A century on, Kabuliwala romance revived
New Delhi, April 10: Two freelance photographers are seeking to rekindle the Indian public's interest in Calcutta's "Kabuliwalas", a community that acquired a romantic tinge in Bengal through Rabindranath Tagore's 1892 short story Kabuliwala.
Former BBC journalists Nazes Afroz and Moska Najib, inspired by Tagore's story about the bond between an Afghan dry fruit seller and a young Bengali girl in Calcutta, have documented the lives of some 5,000 members of Calcutta's Afghan community.
Their efforts have culminated in an exhibition of 70-odd photographs that captures both the history and the present-day lives of Kabuliwalas and was inaugurated in the capital today.
"From Kabul to Kolkata: Of Belonging, Memories, and Identity" will travel to Dhaka after two weeks and later arrive in Calcutta in mid-May.
"Calcutta has had a long history of an amazing diversity of people, but it was disturbing for me to sense this diversity fading over the past few decades," said Nazes, a former Calcuttan who studied at St Xavier's College and has worked with several international media agencies for around 30 years.
"This project was an opportunity to capture at least one slice of the diversity. This is a tribute to Calcutta."
For Moska, a young Afghan who has lived in India most of her life, the project was a way of connecting with her own country.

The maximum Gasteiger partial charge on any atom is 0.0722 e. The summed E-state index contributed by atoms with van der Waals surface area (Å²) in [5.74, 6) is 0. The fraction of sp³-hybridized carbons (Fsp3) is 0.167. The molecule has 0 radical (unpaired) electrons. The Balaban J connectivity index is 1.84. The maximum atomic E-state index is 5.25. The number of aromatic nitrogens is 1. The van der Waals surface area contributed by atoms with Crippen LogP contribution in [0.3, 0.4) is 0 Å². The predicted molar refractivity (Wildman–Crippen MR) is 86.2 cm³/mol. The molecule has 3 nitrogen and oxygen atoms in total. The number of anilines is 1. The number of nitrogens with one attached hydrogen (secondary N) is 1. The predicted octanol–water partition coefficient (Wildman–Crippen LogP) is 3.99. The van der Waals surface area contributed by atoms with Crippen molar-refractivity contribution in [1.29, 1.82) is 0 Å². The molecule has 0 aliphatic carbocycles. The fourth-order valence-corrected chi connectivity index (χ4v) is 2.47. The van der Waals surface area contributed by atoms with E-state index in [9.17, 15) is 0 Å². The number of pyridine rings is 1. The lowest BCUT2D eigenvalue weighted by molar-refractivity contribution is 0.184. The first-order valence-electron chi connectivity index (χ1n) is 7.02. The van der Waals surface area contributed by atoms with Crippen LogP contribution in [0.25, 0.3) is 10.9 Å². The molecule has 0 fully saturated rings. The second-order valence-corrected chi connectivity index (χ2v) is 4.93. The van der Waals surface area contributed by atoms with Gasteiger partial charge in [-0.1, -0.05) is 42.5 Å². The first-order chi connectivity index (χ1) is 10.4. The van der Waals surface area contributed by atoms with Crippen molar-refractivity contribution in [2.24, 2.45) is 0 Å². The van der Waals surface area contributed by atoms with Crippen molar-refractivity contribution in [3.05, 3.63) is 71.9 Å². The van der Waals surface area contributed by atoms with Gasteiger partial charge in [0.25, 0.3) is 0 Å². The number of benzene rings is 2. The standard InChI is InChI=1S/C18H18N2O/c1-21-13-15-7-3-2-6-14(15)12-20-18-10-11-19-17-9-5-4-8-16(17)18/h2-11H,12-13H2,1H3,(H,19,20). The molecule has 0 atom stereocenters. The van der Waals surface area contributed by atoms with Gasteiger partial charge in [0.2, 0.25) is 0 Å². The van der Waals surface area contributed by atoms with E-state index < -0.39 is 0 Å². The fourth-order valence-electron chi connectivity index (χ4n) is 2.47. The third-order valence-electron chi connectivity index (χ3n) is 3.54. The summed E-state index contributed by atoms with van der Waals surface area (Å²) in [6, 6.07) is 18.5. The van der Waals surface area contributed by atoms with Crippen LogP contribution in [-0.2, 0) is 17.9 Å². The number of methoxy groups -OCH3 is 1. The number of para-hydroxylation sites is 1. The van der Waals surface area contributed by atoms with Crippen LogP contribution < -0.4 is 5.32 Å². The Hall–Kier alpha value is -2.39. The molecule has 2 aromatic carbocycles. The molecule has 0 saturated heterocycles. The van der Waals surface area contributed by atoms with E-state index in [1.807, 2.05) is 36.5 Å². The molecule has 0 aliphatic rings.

"Being away from my homeland, I've been always drawn to the themes of identity and new belonging," she said.
"I wanted to explore how one of the oldest settled Afghan communities in India has held on to its culture and identity through more than 150 years."
Nazes said: "Few people, even Calcuttans, know that in Calcutta's suburbs, mainly Titagarh, lives a little-known community of migrants who once came from Afghanistan - the first of them around the year 1840."
The two photographers had teamed up to portray the theme of human bonding and touch on the issues of a loss of identity and a new sense of belonging.
"Until a few decades ago, Kabuliwalas were a common sight on the streets of Calcutta, as in most cities of north and central India," Nazes said. "But stereotypes and standard attributes have formed an ambiguous image of these people."
He said there was no written documentation of the community - no research has been done on the Kabuliwalas of Calcutta, nor have they themselves kept any records.
The only available written reference is the story by Tagore, later made into films in Bengali and Hindi.
Nazes and Moska pieced the exhibition together after reading historical accounts of Afghan travellers to India and speaking to members of the community, many of whom have never been to Afghanistan but continue to speak Pashto.
While the exhibition shows rugged, strongly built Afghan males, mostly tailors and textile traders, in their day-to-day lives, it shows very few women and children.
"That's because despite marrying local Muslim girls they have strongly maintained their tradition and culture, which does not allow women to be seen outside homes or to mix with others," Moska said.